Power users, programmers, and other type-A personalities will probably want to stick with Windows 2000, even if that doesn't completely make sense in many cases (you know who you are). But I strongly recommend that all non-enterprise customers take a long look at Windows Me, which should fare better than its buggy predecessors, Windows 98 and Windows 98 Second Edition (SE). None of Windows Me's problem areas are particularly heinous, given the market that Microsoft is tackling here.
It's easy to ridicule Microsoft for milking the Windows 9x cash cow yet again. But the reality is that this release is exceptional, especially considering its technological heritage. Put aside your preconceptions and give Windows Me a chance. I think you'll be surprised.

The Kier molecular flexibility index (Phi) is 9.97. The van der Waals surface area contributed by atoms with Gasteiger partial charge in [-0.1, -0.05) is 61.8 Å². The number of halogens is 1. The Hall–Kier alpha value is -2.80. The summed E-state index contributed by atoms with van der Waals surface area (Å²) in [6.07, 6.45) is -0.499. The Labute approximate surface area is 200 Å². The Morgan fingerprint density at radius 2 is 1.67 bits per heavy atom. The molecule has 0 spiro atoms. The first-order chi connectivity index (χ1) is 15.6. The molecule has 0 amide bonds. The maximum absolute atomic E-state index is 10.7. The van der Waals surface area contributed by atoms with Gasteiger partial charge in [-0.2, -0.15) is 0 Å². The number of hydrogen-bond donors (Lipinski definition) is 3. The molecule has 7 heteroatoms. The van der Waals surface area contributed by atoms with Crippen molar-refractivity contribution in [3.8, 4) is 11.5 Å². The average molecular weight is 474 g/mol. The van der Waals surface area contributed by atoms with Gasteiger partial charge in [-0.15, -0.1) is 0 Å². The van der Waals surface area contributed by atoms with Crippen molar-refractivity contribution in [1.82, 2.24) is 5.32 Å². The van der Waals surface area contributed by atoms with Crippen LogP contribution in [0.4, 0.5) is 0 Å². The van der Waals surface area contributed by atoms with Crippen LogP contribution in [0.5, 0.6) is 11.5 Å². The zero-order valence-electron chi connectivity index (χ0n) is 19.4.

Availability, pricing, and system recommendations
Windows Me will be available in retail stores on September 14, 2000, though I expect PC makers will begin bundling it with new computers at least a month before that. It will cost the same as Windows 98, though this time around the price is actually worth it: $209 for the full version and $109 for the upgrade. My recommended minimum Windows Me configuration is any Pentium II-class processor or better with 64 MB of RAM or higher. And unlike Windows 2000, even power users will be happy with 128 MB of RAM.
PLUSES: Unmatched hardware and software compatibility, System Restore, SFP, Help and Support, AutoUpdate, tweaked user interface
MINUSES: Windows Media Player 7, Windows Movie Maker, IE 5.5